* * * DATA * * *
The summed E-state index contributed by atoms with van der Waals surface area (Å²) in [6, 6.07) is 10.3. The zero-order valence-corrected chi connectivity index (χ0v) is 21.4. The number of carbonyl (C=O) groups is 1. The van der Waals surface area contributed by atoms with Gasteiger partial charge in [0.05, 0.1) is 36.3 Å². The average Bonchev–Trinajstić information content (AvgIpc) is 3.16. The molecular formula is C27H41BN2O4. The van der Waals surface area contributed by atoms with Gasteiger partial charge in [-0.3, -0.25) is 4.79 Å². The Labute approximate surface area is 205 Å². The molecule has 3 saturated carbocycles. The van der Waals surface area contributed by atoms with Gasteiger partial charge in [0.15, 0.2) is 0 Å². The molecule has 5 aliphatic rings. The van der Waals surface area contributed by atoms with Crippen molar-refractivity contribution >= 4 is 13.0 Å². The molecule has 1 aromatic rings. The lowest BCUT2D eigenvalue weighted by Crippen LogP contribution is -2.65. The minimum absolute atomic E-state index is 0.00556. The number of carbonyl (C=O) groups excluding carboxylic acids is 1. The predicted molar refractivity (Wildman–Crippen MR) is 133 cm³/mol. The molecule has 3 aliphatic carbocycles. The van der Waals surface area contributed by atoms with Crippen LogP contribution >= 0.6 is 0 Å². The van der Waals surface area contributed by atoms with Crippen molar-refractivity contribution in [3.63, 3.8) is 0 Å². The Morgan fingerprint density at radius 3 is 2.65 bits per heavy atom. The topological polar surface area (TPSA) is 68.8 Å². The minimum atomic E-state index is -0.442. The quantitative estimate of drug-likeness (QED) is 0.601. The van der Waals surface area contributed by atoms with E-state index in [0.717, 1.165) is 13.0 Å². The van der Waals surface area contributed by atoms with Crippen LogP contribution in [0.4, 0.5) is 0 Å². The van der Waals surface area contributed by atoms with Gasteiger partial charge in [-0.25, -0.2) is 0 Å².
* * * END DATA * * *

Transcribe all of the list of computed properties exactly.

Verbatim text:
The summed E-state index contributed by atoms with van der Waals surface area (Å²) in [6, 6.07) is 10.3. The zero-order valence-corrected chi connectivity index (χ0v) is 21.4. The number of carbonyl (C=O) groups is 1. The van der Waals surface area contributed by atoms with Gasteiger partial charge in [0.05, 0.1) is 36.3 Å². The average Bonchev–Trinajstić information content (AvgIpc) is 3.16. The molecular formula is C27H41BN2O4. The van der Waals surface area contributed by atoms with Gasteiger partial charge in [-0.3, -0.25) is 4.79 Å². The Labute approximate surface area is 205 Å². The molecule has 3 saturated carbocycles. The van der Waals surface area contributed by atoms with Gasteiger partial charge in [0.15, 0.2) is 0 Å². The molecule has 5 aliphatic rings. The van der Waals surface area contributed by atoms with Crippen molar-refractivity contribution >= 4 is 13.0 Å². The molecule has 1 aromatic rings. The lowest BCUT2D eigenvalue weighted by Crippen LogP contribution is -2.65. The minimum absolute atomic E-state index is 0.00556. The number of carbonyl (C=O) groups excluding carboxylic acids is 1. The predicted molar refractivity (Wildman–Crippen MR) is 133 cm³/mol. The molecule has 3 aliphatic carbocycles. The van der Waals surface area contributed by atoms with Crippen LogP contribution >= 0.6 is 0 Å². The van der Waals surface area contributed by atoms with Crippen molar-refractivity contribution in [3.63, 3.8) is 0 Å². The Morgan fingerprint density at radius 3 is 2.65 bits per heavy atom. The topological polar surface area (TPSA) is 68.8 Å². The minimum atomic E-state index is -0.442. The quantitative estimate of drug-likeness (QED) is 0.601. The van der Waals surface area contributed by atoms with E-state index in [0.717, 1.165) is 13.0 Å². The van der Waals surface area contributed by atoms with Crippen LogP contribution in [0.4, 0.5) is 0 Å². The van der Waals surface area contributed by atoms with Gasteiger partial charge in [-0.25, -0.2) is 0 Å².